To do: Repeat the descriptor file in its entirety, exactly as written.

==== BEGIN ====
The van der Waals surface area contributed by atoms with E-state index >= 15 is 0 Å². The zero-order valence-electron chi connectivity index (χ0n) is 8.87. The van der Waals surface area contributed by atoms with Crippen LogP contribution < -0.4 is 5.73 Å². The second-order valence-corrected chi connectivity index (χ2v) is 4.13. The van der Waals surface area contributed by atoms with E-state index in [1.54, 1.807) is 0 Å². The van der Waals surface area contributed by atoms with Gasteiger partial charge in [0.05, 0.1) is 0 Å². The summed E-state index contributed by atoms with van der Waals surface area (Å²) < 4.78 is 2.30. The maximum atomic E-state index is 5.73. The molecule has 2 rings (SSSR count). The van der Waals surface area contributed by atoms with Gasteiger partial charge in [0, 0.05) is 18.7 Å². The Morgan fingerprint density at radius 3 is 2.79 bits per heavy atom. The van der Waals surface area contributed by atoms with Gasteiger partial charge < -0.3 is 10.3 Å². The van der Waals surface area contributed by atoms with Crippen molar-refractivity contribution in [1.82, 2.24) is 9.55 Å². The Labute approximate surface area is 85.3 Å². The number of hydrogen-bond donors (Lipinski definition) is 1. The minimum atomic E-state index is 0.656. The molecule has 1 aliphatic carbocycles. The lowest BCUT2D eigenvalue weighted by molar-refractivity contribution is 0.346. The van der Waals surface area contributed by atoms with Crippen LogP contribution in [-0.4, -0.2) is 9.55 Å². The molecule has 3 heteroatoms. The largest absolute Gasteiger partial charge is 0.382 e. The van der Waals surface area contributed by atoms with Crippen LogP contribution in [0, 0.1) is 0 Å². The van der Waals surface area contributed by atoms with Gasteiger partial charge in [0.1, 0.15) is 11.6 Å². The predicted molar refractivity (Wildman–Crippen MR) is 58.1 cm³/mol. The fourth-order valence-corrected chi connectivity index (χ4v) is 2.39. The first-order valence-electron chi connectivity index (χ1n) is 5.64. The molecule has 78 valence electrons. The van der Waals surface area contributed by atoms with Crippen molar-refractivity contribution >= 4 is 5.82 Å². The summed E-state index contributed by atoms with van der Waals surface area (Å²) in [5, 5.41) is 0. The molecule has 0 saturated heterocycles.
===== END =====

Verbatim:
The van der Waals surface area contributed by atoms with E-state index >= 15 is 0 Å². The zero-order valence-electron chi connectivity index (χ0n) is 8.87. The van der Waals surface area contributed by atoms with Crippen LogP contribution < -0.4 is 5.73 Å². The second-order valence-corrected chi connectivity index (χ2v) is 4.13. The van der Waals surface area contributed by atoms with E-state index in [1.54, 1.807) is 0 Å². The van der Waals surface area contributed by atoms with Gasteiger partial charge in [0.05, 0.1) is 0 Å². The summed E-state index contributed by atoms with van der Waals surface area (Å²) < 4.78 is 2.30. The maximum atomic E-state index is 5.73. The molecule has 2 rings (SSSR count). The van der Waals surface area contributed by atoms with Gasteiger partial charge in [0, 0.05) is 18.7 Å². The Morgan fingerprint density at radius 3 is 2.79 bits per heavy atom. The van der Waals surface area contributed by atoms with Gasteiger partial charge < -0.3 is 10.3 Å². The van der Waals surface area contributed by atoms with Crippen molar-refractivity contribution in [1.82, 2.24) is 9.55 Å². The Labute approximate surface area is 85.3 Å². The number of hydrogen-bond donors (Lipinski definition) is 1. The minimum atomic E-state index is 0.656. The molecule has 1 aliphatic carbocycles. The lowest BCUT2D eigenvalue weighted by molar-refractivity contribution is 0.346. The van der Waals surface area contributed by atoms with Crippen LogP contribution in [-0.4, -0.2) is 9.55 Å². The molecule has 3 heteroatoms. The largest absolute Gasteiger partial charge is 0.382 e. The van der Waals surface area contributed by atoms with Crippen LogP contribution in [0, 0.1) is 0 Å². The van der Waals surface area contributed by atoms with Gasteiger partial charge in [0.1, 0.15) is 11.6 Å². The predicted molar refractivity (Wildman–Crippen MR) is 58.1 cm³/mol. The fourth-order valence-corrected chi connectivity index (χ4v) is 2.39. The first-order valence-electron chi connectivity index (χ1n) is 5.64. The molecule has 78 valence electrons. The van der Waals surface area contributed by atoms with Crippen molar-refractivity contribution >= 4 is 5.82 Å². The summed E-state index contributed by atoms with van der Waals surface area (Å²) in [5, 5.41) is 0. The molecule has 0 saturated heterocycles.